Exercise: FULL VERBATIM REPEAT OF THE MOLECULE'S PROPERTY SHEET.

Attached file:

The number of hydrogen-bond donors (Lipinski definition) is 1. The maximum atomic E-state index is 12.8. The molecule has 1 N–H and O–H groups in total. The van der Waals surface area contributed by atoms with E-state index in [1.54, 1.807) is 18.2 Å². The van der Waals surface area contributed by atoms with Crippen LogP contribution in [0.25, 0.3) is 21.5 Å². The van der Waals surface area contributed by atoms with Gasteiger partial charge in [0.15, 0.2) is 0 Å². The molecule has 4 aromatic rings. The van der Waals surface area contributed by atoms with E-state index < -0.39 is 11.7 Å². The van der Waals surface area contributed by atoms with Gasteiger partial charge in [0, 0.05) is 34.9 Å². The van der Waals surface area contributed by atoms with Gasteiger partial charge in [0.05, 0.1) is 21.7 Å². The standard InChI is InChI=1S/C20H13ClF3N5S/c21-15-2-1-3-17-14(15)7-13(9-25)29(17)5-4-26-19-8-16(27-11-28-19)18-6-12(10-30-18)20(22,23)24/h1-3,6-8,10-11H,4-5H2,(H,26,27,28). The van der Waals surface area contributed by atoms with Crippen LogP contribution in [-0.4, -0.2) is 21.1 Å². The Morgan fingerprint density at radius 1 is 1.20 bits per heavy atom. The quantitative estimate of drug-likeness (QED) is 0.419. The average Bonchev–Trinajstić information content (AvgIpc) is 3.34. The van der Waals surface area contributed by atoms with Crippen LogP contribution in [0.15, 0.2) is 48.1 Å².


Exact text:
The number of hydrogen-bond donors (Lipinski definition) is 1. The maximum atomic E-state index is 12.8. The molecule has 1 N–H and O–H groups in total. The van der Waals surface area contributed by atoms with E-state index in [1.54, 1.807) is 18.2 Å². The van der Waals surface area contributed by atoms with Crippen LogP contribution in [0.25, 0.3) is 21.5 Å². The van der Waals surface area contributed by atoms with Gasteiger partial charge in [0.15, 0.2) is 0 Å². The molecule has 4 aromatic rings. The van der Waals surface area contributed by atoms with E-state index < -0.39 is 11.7 Å². The van der Waals surface area contributed by atoms with Gasteiger partial charge in [0, 0.05) is 34.9 Å². The van der Waals surface area contributed by atoms with Gasteiger partial charge in [0.05, 0.1) is 21.7 Å². The standard InChI is InChI=1S/C20H13ClF3N5S/c21-15-2-1-3-17-14(15)7-13(9-25)29(17)5-4-26-19-8-16(27-11-28-19)18-6-12(10-30-18)20(22,23)24/h1-3,6-8,10-11H,4-5H2,(H,26,27,28). The van der Waals surface area contributed by atoms with Crippen LogP contribution in [-0.4, -0.2) is 21.1 Å². The Morgan fingerprint density at radius 1 is 1.20 bits per heavy atom. The quantitative estimate of drug-likeness (QED) is 0.419. The average Bonchev–Trinajstić information content (AvgIpc) is 3.34. The van der Waals surface area contributed by atoms with Crippen LogP contribution in [0.15, 0.2) is 48.1 Å².